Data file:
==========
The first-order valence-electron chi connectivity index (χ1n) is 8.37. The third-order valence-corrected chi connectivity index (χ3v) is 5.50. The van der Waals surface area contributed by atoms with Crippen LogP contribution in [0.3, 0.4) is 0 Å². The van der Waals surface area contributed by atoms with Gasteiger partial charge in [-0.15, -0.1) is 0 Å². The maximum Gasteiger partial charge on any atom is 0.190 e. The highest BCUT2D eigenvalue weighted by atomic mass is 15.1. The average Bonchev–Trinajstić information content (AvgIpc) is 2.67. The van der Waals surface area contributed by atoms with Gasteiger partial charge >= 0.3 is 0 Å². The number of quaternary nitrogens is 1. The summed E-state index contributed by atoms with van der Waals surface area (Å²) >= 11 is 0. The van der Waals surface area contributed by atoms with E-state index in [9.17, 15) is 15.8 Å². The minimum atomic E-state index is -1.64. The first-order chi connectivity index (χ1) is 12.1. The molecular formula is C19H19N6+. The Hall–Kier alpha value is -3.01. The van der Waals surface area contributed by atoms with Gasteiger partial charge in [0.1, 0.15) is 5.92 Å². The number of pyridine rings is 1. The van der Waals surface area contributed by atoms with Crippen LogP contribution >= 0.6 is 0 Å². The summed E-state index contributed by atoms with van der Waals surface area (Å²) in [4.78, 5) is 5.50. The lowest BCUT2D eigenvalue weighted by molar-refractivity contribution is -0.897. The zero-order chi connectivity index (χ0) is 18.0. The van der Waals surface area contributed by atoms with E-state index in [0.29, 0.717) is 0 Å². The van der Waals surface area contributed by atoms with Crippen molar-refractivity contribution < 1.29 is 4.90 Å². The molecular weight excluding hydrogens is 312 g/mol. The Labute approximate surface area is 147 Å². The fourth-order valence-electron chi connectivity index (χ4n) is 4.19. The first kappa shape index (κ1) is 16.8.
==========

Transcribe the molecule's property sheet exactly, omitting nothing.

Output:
The first-order valence-electron chi connectivity index (χ1n) is 8.37. The third-order valence-corrected chi connectivity index (χ3v) is 5.50. The van der Waals surface area contributed by atoms with Crippen LogP contribution in [0.3, 0.4) is 0 Å². The van der Waals surface area contributed by atoms with Gasteiger partial charge in [-0.15, -0.1) is 0 Å². The maximum Gasteiger partial charge on any atom is 0.190 e. The highest BCUT2D eigenvalue weighted by atomic mass is 15.1. The average Bonchev–Trinajstić information content (AvgIpc) is 2.67. The van der Waals surface area contributed by atoms with Gasteiger partial charge >= 0.3 is 0 Å². The number of quaternary nitrogens is 1. The summed E-state index contributed by atoms with van der Waals surface area (Å²) >= 11 is 0. The van der Waals surface area contributed by atoms with E-state index in [9.17, 15) is 15.8 Å². The minimum atomic E-state index is -1.64. The first-order chi connectivity index (χ1) is 12.1. The molecular formula is C19H19N6+. The Hall–Kier alpha value is -3.01. The van der Waals surface area contributed by atoms with Gasteiger partial charge in [0.1, 0.15) is 5.92 Å². The number of pyridine rings is 1. The van der Waals surface area contributed by atoms with Crippen LogP contribution >= 0.6 is 0 Å². The summed E-state index contributed by atoms with van der Waals surface area (Å²) in [4.78, 5) is 5.50. The lowest BCUT2D eigenvalue weighted by molar-refractivity contribution is -0.897. The zero-order chi connectivity index (χ0) is 18.0. The van der Waals surface area contributed by atoms with E-state index in [0.29, 0.717) is 0 Å². The van der Waals surface area contributed by atoms with Crippen molar-refractivity contribution < 1.29 is 4.90 Å². The molecular weight excluding hydrogens is 312 g/mol. The Labute approximate surface area is 147 Å². The fourth-order valence-electron chi connectivity index (χ4n) is 4.19. The first kappa shape index (κ1) is 16.8.